If the name Betty MacDonald sounds familiar, it’s because she is the author of the beloved Mrs. Piggle-Wiggle books. This title, originally published in 1952, isn’t in that category, but it still has its own charm. Like characters in so many children’s books, Nancy and her sister, Plum, are orphans. Their only relative, Uncle John, doesn’t really know children, so he ships the girls off to Mrs. Monday’s Boarding Home for Children, a place where the girls get little to eat, nothing new to wear, and don’t even receive the few letters and gifts their uncle sends. But Nancy and Plum have spunk, and in the course of the story, they find a way to turn things around, though not without ruffling the feathers of Mrs. Monday and her annoying niece. Old-fashioned in the best sense of the word, this is a return to the stories of authors like Eleanor Estes and Elizabeth Enright. The plot sags in the middle, and there may be too much adult help for contemporary readers, but this has a sweetness to which kids will respond. Grades 3-5. --Ilene Cooper
About the Author
Betty MacDonald was born Anne Elizabeth Campbell Bard in Boulder, Colorado, in 1908. The daughter of a mining engineer, she spent her early years in some of the mining towns of Idaho, Montana, and Mexico. When she was nine, her father took the family—his wife and five children—to Seattle, where Betty lived until shortly after her marriage.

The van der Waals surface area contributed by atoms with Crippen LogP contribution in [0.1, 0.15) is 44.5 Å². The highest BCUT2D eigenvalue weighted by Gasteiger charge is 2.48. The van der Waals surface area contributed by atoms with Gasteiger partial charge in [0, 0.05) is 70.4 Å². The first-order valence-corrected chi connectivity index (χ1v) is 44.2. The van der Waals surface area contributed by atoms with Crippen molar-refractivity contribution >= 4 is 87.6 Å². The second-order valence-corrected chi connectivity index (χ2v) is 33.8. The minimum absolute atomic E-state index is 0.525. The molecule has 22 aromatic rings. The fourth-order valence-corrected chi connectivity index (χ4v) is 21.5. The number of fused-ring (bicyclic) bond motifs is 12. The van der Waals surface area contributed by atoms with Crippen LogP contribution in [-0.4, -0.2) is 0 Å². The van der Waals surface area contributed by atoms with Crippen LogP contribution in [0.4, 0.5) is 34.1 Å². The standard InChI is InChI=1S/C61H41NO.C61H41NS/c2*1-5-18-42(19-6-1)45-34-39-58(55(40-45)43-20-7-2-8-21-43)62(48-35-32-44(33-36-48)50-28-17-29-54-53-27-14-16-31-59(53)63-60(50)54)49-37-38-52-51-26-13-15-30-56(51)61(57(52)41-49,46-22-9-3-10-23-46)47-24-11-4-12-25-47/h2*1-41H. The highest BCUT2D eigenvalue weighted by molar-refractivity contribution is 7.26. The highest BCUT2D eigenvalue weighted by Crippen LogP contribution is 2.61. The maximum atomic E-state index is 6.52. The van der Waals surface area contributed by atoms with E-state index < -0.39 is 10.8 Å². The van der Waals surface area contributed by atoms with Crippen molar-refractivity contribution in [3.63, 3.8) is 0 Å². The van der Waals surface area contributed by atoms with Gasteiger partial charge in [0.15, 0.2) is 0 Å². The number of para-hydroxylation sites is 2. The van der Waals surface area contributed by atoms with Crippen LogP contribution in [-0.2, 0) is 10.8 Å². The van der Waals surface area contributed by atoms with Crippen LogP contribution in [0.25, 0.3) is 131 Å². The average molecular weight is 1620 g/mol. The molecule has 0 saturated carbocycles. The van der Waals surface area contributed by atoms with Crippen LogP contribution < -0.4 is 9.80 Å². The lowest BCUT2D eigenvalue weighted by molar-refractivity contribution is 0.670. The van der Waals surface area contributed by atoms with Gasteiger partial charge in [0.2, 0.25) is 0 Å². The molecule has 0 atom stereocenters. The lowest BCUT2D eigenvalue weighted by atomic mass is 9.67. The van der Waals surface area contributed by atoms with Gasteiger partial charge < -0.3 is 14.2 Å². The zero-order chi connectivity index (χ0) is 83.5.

Among her books for children are Nancy and Plum,
originally published in 1952, and the beloved classics Mrs. Piggle-Wiggle, Mrs. Piggle-Wiggle’s Magic, Mrs. Piggle-Wiggle’s Farm,
and Hello, Mrs. Piggle-Wiggle.
Mary GrandPré is perhaps best known for creating the jackets and illustrations for the Harry Potter books. She has also illustrated The Blue Shoe,
a novel for young readers by Robert Townley, as well as many fine picture books, including Chin Yu Min and the Ginger Cat
by Jennifer Armstrong and Lucia and the Light
by Phyllis Root. You can read more about Mary GrandPré and her work at www.marygrandpre.com.